When Frank and Gino Corti moved to Sacramento in the 1940s, the brothers—children of Italian immigrants—soon found there was a shortage of stores stocking European food. So in 1947 the duo opened Corti Brothers, a small deli that was one of the only importers of foreign products in Northern California at the time. Seventy years later Frank’s son, Darrell—“the man who knows more about food and wine than anyone else in the world,” says food writer Colman Andrews in Ruth Reichl’s memoir, Comfort Me with Apples (Random House, 2001)—owns the shop and travels the world to expand his knowledge. “Being around Darrell is quite an honor,” says Corti Brothers operations manager Shaun Freeman.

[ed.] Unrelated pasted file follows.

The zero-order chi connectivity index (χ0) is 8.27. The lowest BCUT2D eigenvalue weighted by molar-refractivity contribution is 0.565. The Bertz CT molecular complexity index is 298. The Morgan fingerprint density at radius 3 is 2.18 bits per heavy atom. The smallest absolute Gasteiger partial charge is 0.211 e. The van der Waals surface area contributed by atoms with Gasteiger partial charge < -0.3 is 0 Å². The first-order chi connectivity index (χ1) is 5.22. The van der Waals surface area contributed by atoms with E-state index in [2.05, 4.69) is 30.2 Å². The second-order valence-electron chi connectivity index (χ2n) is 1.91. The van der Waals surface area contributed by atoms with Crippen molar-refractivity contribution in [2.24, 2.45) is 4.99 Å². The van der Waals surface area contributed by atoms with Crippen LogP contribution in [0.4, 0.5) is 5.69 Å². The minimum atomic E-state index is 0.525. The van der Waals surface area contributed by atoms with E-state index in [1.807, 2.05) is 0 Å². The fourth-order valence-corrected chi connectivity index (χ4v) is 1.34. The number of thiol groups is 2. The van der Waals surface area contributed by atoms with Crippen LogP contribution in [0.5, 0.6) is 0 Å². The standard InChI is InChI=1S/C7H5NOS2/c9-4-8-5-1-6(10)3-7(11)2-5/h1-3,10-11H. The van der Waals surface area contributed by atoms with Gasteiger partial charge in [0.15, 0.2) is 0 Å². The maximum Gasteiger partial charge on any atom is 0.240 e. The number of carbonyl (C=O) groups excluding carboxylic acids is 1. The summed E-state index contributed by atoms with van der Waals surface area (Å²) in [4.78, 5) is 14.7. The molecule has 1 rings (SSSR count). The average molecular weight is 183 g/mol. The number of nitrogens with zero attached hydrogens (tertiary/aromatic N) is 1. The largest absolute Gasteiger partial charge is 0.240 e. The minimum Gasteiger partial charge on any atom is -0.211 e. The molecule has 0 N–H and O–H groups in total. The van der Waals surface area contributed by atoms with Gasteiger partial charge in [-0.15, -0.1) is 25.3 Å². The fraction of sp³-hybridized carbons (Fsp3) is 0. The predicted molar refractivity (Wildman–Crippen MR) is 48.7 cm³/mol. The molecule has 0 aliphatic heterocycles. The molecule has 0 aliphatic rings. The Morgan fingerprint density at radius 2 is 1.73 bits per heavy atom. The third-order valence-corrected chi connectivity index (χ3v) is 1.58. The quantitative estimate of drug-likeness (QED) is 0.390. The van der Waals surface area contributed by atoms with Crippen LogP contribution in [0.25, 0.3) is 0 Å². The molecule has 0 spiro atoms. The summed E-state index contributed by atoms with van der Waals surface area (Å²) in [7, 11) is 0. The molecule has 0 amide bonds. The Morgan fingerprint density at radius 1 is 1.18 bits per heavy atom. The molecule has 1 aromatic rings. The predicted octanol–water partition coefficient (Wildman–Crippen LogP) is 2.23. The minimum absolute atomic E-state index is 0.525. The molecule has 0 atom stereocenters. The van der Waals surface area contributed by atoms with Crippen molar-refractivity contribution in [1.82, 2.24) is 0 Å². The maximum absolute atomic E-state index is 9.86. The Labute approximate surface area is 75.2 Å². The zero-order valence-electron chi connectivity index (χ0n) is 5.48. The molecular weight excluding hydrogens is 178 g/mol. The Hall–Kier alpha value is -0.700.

Freeman and his family, like many of the store’s patrons, have been shopping there for generations. “It’s a family tradition,” he says. With over 140 different cheeses available on any given day and a staff who takes dairy education seriously (cheese experts are often brought in to instruct the team), Corti Brothers is a true NorCal curds destination.
culture: What’s your go-to party cheese?
Shaun Freeman: Aged gouda, a nice double- or triple-cream brie, or Manchego with quince paste. Manchego is a big crowd pleaser, [especially] with the sweetness of the quince paste—[it becomes] very approachable.
culture: Do you have a favorite cheesy memory?
SF: Sitting in a park in Paris with my wife and a bottle of rosé right after we got married. We went to a little fromagerie, bought a wide variety of cheeses and the bottle of wine, and put out a blanket in the park. I could live off cheese, bread, and wine.
culture: Do you have any cheese pet peeves?
SF: When people don’t understand that cheese is a living product that’s going to [grow] mold to a certain extent. As it ages, it [sprouts] mold. It doesn’t make it bad.
Mon.–Sat. 9 a.m.–7 p.m.
Sun. 10 a.m–6 p.m.
Feature Photo Credit: Rick Mindermann